The district acknowledged CRT was part of the targeted training in fall 2019 for district officials, the board, and equity and diversity “champions” but has consistently denied it was part of the widespread training required of all teachers and staff.
Two employees filed a federal suit in August 2021, alleging the mandatory staff training on diversity violated their rights. The suit named the district, the school board and four top school officials.
Taylor, as a board member, was named in the lawsuit. Truth In Politics pointed out the training was required under Taylor’s leadership.
“In response to a request for comment, it is important to note that staff training includes both personal and professional development. The related resources that continue to be misunderstood and misrepresented are not developed by members of the Board of Education. That is not their role,” said Stephen Hall, chief communications officer for the district. “The Board of Education collectively establishes district policy and guides its strategic direction.”
‘Truth In Politics’ answers questions
Along with the statement, Reding said the group could provide “sources” to back up the allegations.
The News-Leader followed-up with questions even though Reding said he did not see how the group would receive a “fair shake” after only part of its statement was included in the Tuesday story.
Here are four questions asked by the News-Leader and how they were answered by the Truth In Politics group:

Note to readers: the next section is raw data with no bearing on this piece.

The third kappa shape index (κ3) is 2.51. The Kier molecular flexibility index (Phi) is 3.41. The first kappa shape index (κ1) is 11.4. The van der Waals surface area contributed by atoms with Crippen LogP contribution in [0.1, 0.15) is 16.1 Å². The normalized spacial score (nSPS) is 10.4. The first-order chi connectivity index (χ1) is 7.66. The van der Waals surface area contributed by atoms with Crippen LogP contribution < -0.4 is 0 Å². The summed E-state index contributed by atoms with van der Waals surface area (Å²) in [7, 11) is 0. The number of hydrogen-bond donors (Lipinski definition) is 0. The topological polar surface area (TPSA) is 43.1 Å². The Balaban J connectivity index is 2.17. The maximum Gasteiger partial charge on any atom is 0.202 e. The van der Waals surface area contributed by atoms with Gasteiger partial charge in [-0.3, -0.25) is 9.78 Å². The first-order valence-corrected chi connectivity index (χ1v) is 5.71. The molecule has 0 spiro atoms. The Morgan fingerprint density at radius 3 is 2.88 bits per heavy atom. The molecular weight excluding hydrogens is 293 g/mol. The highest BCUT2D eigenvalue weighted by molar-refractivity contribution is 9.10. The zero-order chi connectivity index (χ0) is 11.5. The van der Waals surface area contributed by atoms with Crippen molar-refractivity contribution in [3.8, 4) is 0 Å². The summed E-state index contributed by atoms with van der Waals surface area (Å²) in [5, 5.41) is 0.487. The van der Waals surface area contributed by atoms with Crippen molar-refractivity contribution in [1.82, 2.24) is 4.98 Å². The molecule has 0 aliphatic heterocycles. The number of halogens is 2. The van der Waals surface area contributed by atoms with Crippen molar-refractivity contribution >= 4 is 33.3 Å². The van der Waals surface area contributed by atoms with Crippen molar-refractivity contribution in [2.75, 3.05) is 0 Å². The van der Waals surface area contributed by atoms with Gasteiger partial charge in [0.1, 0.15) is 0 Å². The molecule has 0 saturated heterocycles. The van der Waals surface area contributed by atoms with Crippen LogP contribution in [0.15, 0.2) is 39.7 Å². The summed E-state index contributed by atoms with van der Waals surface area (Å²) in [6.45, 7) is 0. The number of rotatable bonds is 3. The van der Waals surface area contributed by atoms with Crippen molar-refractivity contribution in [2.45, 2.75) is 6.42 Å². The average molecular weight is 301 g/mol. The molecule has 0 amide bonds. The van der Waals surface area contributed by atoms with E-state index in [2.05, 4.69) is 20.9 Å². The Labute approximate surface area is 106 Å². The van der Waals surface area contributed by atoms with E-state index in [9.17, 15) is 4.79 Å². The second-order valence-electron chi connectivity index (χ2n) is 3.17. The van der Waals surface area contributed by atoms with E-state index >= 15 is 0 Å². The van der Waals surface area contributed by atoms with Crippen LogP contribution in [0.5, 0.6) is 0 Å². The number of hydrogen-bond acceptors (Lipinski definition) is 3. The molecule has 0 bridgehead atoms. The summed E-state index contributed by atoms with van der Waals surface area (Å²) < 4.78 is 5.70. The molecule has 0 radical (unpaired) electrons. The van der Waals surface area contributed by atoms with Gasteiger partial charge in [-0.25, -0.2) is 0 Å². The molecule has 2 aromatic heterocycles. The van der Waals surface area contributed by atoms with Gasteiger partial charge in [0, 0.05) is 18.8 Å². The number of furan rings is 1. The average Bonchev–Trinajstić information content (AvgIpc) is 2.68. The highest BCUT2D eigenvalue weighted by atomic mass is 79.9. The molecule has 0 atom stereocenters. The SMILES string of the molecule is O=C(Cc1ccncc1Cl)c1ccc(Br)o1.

Q: What prompted Truth in Politics to weigh into this election?
“Community awareness in local elections was the reason Truth In Politics formed. Our aim is to ensure the community is aware of who is running in local elections and bring light to the public actions and positions of those running. In this particular case, we felt that it was important for the community to know Dr. Taylor’s viewpoints on CRT and how he references the KKK in describing those opposed to its teaching.”
Q: What role, if any, did Byrne and Makoski play in the ad? Are either affiliated with the group in any way?
Q: Who donated to, or funded, the purchase of the air time for the ads?
“Community members who are concerned about the trajectory of our community. Most of our supporters contributed donations of $100 or less.”
Q: If the group is successful and Taylor loses and Byrne and/or Makowski win on April 5, what does the group hope will be the result?
“We have no agenda other than to support candidates whom we believe will govern our public schools with our children’s best interest in mind and not their own social agendas. We look forward to parents having a say in their children’s education and resisting single viewpoints being pushed through curriculum.”
Claudette Riley is the education reporter for the News-Leader. Email news tips to email@example.com.